Tom DiLorenzo has made a pretty steady gig for himself in lodging criticisms — mostly just ones — against the federal government’s conduct in the Civil War and against Abraham Lincoln in particular. But the tenor of his comments and his comments about similar crimes by leading lights of the Confederacy has led to some accusations that he seems to be motivated by a dishonestly-supported fetish for Dixie at least as much by concerns about the historical Lincoln. Lately he decided to prove these charges wrong, once and for all, with the following modest proposal:

re: Greatest Americans

Perhaps we should start a list of politically incorrect greatest Americans. I’ll begin by nominating Robert E. Lee, who brilliantly led the Army of Northern Virginia in its war of secession against the empire.

Virginia originally voted to stay in the union, after the lower south seceded, and re-voted (by popular vote as well as by its legislature) only after Lincoln began his invasion of the southern states. Lee turned down command of the Union Army, which was offered to him, to defend his home country against foreign invaders. He also personally liberated the slaves his wife had inherited, something Ulysses S. Grant did not get around to until he was forced to do so by the 13th Amendment in 1866.

(This should cause the politically-correct liberventinists to start cackling like a flock of hens).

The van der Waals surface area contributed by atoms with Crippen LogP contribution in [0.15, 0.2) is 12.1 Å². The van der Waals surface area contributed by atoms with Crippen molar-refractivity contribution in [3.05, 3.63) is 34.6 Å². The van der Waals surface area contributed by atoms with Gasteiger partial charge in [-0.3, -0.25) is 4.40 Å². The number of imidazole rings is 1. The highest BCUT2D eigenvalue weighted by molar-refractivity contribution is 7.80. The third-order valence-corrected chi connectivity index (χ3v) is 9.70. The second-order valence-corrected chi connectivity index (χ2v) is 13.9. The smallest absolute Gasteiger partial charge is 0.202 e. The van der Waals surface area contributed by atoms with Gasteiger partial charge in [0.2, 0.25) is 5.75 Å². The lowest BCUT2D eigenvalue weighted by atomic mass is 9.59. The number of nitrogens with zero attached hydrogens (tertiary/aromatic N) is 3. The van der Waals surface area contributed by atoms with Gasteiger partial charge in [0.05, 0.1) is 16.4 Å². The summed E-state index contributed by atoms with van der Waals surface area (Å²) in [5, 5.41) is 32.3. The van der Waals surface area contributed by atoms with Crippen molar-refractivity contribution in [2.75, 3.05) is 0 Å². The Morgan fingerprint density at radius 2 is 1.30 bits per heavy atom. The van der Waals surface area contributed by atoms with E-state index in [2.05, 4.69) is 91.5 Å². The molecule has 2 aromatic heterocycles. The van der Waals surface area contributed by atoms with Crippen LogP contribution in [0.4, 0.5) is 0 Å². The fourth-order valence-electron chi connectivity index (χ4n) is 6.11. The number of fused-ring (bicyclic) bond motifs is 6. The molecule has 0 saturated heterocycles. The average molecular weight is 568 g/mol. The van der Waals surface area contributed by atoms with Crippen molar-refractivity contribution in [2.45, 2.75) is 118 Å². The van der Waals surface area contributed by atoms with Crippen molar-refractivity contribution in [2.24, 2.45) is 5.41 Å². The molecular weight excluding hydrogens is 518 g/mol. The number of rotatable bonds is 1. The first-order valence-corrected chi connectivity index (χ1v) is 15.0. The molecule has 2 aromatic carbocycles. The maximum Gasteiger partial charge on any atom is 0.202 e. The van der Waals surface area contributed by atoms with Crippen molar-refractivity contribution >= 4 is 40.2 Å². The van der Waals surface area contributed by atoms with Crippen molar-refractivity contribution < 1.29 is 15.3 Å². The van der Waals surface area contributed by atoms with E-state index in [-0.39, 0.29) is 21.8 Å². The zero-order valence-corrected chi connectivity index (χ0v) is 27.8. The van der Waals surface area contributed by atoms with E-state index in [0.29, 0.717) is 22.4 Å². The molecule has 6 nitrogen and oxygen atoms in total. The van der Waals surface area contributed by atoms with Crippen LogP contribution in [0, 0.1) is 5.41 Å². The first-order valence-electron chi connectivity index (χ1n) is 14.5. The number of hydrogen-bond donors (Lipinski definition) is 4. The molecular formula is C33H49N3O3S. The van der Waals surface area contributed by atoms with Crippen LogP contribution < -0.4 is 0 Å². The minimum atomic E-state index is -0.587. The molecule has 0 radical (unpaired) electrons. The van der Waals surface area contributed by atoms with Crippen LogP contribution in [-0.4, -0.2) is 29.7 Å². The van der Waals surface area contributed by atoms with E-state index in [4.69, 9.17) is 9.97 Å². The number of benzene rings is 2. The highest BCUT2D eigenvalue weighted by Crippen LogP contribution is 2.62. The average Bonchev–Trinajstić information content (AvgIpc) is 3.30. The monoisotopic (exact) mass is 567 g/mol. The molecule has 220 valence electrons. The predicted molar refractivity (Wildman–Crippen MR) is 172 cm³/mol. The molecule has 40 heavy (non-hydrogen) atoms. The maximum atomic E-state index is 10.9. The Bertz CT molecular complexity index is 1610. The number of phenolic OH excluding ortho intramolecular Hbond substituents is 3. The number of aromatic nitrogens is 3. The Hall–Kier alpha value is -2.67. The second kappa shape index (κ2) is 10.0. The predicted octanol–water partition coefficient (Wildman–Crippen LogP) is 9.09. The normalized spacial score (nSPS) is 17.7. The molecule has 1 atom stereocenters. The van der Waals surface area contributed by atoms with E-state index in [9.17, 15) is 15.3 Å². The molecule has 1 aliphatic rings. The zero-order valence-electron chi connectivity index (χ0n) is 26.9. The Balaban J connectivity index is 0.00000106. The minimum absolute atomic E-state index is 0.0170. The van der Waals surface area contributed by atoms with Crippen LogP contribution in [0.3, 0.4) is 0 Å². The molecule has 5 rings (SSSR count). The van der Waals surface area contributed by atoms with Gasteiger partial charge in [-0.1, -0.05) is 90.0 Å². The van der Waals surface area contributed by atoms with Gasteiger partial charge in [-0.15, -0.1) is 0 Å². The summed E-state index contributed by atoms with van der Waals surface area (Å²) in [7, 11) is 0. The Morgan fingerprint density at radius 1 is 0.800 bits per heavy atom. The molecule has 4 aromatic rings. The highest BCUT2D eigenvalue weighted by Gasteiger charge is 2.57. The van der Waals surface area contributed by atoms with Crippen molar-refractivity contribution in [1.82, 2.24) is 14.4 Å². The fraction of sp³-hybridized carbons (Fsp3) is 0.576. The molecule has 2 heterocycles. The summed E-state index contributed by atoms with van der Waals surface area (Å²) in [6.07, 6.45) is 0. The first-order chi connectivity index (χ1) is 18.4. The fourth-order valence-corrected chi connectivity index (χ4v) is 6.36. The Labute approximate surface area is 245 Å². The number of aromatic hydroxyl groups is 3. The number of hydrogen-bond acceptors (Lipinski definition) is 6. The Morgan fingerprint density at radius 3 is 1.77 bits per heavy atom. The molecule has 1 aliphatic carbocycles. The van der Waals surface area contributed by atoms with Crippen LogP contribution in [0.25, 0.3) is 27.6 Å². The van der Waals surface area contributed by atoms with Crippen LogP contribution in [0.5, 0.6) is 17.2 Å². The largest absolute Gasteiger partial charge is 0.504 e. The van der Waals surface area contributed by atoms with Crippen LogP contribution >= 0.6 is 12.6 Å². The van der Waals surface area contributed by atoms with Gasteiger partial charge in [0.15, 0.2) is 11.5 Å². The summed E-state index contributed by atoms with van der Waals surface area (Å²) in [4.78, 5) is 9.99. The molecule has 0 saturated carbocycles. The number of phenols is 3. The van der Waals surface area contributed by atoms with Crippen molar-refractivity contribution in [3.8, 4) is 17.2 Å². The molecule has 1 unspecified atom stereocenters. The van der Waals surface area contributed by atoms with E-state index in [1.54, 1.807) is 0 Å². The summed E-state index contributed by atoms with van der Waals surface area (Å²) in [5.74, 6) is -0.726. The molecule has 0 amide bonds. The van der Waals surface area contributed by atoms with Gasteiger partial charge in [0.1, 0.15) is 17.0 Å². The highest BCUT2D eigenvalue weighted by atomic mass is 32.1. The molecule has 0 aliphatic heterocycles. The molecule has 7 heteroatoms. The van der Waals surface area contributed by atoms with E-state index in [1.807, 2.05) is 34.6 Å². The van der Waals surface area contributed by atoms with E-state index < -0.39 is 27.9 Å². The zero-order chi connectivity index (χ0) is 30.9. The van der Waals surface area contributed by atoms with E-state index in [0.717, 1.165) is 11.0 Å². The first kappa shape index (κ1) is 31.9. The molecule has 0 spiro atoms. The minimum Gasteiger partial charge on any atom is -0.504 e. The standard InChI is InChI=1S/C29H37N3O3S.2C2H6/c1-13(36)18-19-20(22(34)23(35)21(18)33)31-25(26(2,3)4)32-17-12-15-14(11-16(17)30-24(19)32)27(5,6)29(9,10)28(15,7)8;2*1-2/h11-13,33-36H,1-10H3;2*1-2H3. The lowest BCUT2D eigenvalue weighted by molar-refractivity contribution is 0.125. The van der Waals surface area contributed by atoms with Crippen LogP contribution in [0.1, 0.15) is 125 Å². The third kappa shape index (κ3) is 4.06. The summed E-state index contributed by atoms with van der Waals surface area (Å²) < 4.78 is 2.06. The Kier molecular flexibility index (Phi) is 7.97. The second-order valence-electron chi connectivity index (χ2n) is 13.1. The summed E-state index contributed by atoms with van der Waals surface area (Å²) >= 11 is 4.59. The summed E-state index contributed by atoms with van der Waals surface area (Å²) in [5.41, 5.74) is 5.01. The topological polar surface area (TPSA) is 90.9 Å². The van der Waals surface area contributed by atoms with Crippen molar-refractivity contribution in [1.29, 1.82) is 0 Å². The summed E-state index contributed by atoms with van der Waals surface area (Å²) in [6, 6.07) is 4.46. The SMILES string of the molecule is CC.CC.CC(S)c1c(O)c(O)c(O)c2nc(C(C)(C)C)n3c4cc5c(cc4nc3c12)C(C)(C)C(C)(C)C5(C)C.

Now, my opinions about Robert E. Lee may be different from Tom DiLorenzo’s. (If I were going to make a list of politically incorrect greatest Virginians, I would suggest Gabriel Prosser or Nat Turner long before the pro-slavery, anti-secession, statist warrior Lee.) But whatever our differences may be, what I want to remark on here is that DiLorenzo’s description of Lee contains a documented factual error. I know about it, and he knows about it; I know that he knows about it because I wrote him about it a week ago:

To: Thomas DiLorenzo
Subject: Like a flock of hens, indeed.
Date: Mon, 20 Jun 2005

In “re: Greatest Americans”, you recently claimed:

Perhaps we should start a list of politically incorrect greatest Americans. I’ll begin by nominating Robert E. Lee, who brilliantly led the Army of Northern Virginia in its war of secession against the empire. … He also personally liberated the slaves his wife had inherited, …

But this is not true. Lee’s wife did not inherit any slaves and Lee did not “liberate” them. Lee did gain temporary control over 63 slaves after the death of his father-in-law, George Washington Parke Custis, but Custis freed the slaves in his will and Lee was legally obligated to process the manumission papers within five years of his death. (You can find a copy of the will at [1].) In fact, after hiring the slaves out to other plantations for the five years he finally released the slaves in the winter of 1862 and formally filed the manumission papers on December 29, 1862 [2], five years, two months, and nineteen days after his father-in-law’s death.

To suggest that Lee deserves any credit for the emancipation when the terms of the will legally mandated it, and when he held the slaves in bondage for his own profit as long as he was legally able to do so, is either misinformation or disinformation; in either case it should not have been printed and ought to be publicly corrected.